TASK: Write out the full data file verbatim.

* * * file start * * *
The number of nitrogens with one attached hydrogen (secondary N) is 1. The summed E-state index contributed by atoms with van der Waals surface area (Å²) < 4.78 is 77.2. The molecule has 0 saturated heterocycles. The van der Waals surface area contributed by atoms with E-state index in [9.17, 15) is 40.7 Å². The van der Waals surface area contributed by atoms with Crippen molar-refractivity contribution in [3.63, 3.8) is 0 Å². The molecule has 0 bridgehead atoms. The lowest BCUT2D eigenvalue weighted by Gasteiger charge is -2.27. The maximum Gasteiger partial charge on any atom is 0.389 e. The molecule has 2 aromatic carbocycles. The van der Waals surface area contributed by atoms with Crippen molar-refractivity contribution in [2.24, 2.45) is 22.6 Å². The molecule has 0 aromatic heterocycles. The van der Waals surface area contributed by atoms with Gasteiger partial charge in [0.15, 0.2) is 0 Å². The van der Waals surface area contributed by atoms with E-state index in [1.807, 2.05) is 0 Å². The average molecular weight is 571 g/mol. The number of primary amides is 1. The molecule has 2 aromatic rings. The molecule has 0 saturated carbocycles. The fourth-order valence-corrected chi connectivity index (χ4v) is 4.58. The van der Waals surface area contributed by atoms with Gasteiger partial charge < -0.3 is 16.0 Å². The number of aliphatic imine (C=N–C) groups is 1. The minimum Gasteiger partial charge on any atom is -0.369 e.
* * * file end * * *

The number of nitrogens with one attached hydrogen (secondary N) is 1. The summed E-state index contributed by atoms with van der Waals surface area (Å²) < 4.78 is 77.2. The molecule has 0 saturated heterocycles. The van der Waals surface area contributed by atoms with E-state index in [9.17, 15) is 40.7 Å². The van der Waals surface area contributed by atoms with Crippen molar-refractivity contribution in [3.63, 3.8) is 0 Å². The molecule has 0 bridgehead atoms. The lowest BCUT2D eigenvalue weighted by Gasteiger charge is -2.27. The maximum Gasteiger partial charge on any atom is 0.389 e. The molecule has 2 aromatic carbocycles. The van der Waals surface area contributed by atoms with Crippen molar-refractivity contribution in [2.24, 2.45) is 22.6 Å². The molecule has 0 aromatic heterocycles. The van der Waals surface area contributed by atoms with Gasteiger partial charge in [0.15, 0.2) is 0 Å². The van der Waals surface area contributed by atoms with E-state index in [1.807, 2.05) is 0 Å². The average molecular weight is 571 g/mol. The number of primary amides is 1. The molecule has 2 aromatic rings. The molecule has 0 saturated carbocycles. The fourth-order valence-corrected chi connectivity index (χ4v) is 4.58. The van der Waals surface area contributed by atoms with Gasteiger partial charge < -0.3 is 16.0 Å². The number of aliphatic imine (C=N–C) groups is 1. The minimum Gasteiger partial charge on any atom is -0.369 e.